Cuban Bufo theatre is an example of a form of comedy, ribald and satirical, with stock figures imitating types that might be found anywhere in the country. Bufo had its origin around 1800-15 as an older form, tonadilla, began to vanish from Havana. Francisco Covarrubias the 'caricaturist' (1775–1850) was its creator. Gradually, the comic types threw off their European models and became more and more creolized and Cuban. Alongside, the music followed. Argot from slave barracks and poor barrios found its way into lyrics that are those of the guaracha:

Una mulata me ha muerto!
Y no prendan a esa mulata?
Como ha de quedar hombre vivo
si no prendan a quien mata!

La mulata es como el pan;
se debe comer caliente,
que en dejandola enfriar
ni el diablo le mete el diente![9]

(A mulata's done for me!
What's more, they don't arrest her!
How can any man live
If they don't take this killer?

A mulatta is like fresh bread
You gotta eat it while it's hot
If you leave it till she's cool
Even the devil can't get a bite!)

So the bufo theatre became fertile ground for that typically Cuban musical form, the guaracha.[10][11]

Other theatrical forms[edit]


Vernacular theatre of various types often includes music. Formats rather like the British Music Hall, or the American Vaudeville, still occur, where an audience is treated to a pot-pourri of singers, comedians, bands, sketches and speciality acts. Even in cinemas during the silent movies, singers and instrumentalists would appear in the interval, and a pianist would play during the films. Bola de Nieve and María Teresa Vera are two stars who played in cinemas in their early days. Burlesque was also common in Havana before 1960.

African 'theatre'[edit]

All the African cultures which were brought to Cuba had traditions, which survive erratically to the present day, not always in detail, but in general style. The best preserved are the African polytheistic religions, where, in Cuba at least, the instruments, the language, the chants, the dances and their interpretations are quite well preserved.

Not until after the Second World War do we find detailed printed descriptions or recordings of African sacred ceremonies in Cuba. Inside the cults, music, song, dance and ceremony were (and still are) learnt by heart by means of demonstration, including such ceremonial procedures as are conducted in an African language. The experiences were (and some still are) private to the initiated, until the work of the ethnologist Fernándo Ortíz, who devoted a large part of his life to investigating the influence of African culture in Cuba. The first detailed transcription of percussion, song and chants are to be found in his great works.[12][13]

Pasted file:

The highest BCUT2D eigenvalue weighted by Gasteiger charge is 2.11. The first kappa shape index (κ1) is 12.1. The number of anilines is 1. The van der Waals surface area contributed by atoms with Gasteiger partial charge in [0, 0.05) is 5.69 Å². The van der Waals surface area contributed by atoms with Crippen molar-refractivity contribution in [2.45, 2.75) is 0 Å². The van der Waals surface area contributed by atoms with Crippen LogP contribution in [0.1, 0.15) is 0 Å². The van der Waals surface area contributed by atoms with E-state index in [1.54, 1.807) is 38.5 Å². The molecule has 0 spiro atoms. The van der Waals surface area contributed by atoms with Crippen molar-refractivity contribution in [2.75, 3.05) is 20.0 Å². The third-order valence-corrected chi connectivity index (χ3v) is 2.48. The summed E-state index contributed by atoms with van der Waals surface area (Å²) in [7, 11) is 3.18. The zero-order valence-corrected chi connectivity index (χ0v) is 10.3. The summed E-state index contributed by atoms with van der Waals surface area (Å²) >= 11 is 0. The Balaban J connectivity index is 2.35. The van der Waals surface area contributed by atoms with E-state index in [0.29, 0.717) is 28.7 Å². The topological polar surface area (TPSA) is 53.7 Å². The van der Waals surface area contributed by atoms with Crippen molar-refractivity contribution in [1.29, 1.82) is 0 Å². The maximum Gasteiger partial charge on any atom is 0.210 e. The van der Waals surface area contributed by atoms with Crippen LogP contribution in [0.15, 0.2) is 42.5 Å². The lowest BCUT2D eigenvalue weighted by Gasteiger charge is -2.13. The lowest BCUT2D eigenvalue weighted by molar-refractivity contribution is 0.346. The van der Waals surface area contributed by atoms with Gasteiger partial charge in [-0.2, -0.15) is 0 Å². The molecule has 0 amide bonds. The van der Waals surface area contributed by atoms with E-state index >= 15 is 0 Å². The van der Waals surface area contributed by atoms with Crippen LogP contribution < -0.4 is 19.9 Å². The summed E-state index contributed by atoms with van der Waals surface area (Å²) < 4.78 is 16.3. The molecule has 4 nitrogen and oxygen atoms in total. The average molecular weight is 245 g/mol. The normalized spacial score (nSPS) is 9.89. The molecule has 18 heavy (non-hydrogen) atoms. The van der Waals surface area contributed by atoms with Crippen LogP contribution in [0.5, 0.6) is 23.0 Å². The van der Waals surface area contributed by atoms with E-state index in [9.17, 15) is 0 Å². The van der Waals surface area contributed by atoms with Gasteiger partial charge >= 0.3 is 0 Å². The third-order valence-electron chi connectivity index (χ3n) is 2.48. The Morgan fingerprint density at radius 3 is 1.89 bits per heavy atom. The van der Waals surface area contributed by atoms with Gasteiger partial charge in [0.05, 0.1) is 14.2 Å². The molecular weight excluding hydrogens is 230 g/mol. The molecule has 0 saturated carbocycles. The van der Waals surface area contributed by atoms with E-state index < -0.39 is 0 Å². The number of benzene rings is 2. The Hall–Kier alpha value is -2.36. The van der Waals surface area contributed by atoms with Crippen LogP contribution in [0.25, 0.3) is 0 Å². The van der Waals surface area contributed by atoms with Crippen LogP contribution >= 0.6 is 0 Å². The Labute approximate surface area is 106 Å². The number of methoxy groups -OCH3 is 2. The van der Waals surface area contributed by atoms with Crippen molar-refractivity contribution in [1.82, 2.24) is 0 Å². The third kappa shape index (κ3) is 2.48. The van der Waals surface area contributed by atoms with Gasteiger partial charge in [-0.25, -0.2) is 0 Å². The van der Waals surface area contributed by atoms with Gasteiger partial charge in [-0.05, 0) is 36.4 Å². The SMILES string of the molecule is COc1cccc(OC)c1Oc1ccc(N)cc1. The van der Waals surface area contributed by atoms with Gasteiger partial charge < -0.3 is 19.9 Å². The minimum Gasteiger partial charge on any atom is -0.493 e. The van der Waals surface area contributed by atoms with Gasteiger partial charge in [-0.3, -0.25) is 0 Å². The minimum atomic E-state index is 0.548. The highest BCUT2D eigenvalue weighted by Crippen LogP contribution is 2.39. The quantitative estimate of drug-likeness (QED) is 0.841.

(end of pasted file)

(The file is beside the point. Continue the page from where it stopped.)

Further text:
1. ^ list of theatres in Orovio, Helio 1981. Diccionario de la música cubana. p401 et seq.
  2. ^ Díaz Ayala, Cristóbal 1994. Cuba canta y baila: discografía de la música cubana 1898–1925. p193 et seq. Colombo's last two recordings were in 1929 (Catalog of Cristóbal Díaz collection at Florida International University library)
  3. ^ Robreño, Eduardo 1961. Historia del teatro popular cubano. La Habana. p15
  4. ^ Leal, Rine 1986. Teatro del siglo XIX. La Habana.
  5. ^ Carpentier, Alejo 2001 [1945]. Music in Cuba. Minneapolis MN. p172 et seq.
  6. ^ Spanish musical form of theatrical origin; not danced
  7. ^ Díaz Ayala, Cristóbal 1994. Cuba canta y baila: discografía de la música cubana 1898–1925. Fundación Musicalia, San Juan P.R. p49 and 297
  8. ^ Article La zarzuela en Cuba in Orovio, Helio 1981. Diccionario de la música cubana. p440
  9. ^ Carpentier, Alejo 2001 [1945]. Music in Cuba. Minneapolis MN. p218
  10. ^ Leal, Rine 1982. La selva oscura, de los Bufos a la neo colonia: historia del teatro cubano de 1868 a 1902. La Habana.
  11. ^ Leal, Rine 1975. Teatro siglo XIX: Antología. 2 vols, La Habana. Contains full scripts and lyrics of important examples, but no musical scores.
  12. ^ Ortiz, Fernando 1950. La Afrocania de la musica folklorica de Cuba. La Habana, revised ed 1965.
  13. ^ Ortiz, Fernando 1951. Los bailes y el teatro de los negros en el folklore de Cuba. Letras Cubanas, La Habana. Continuation of the previous book.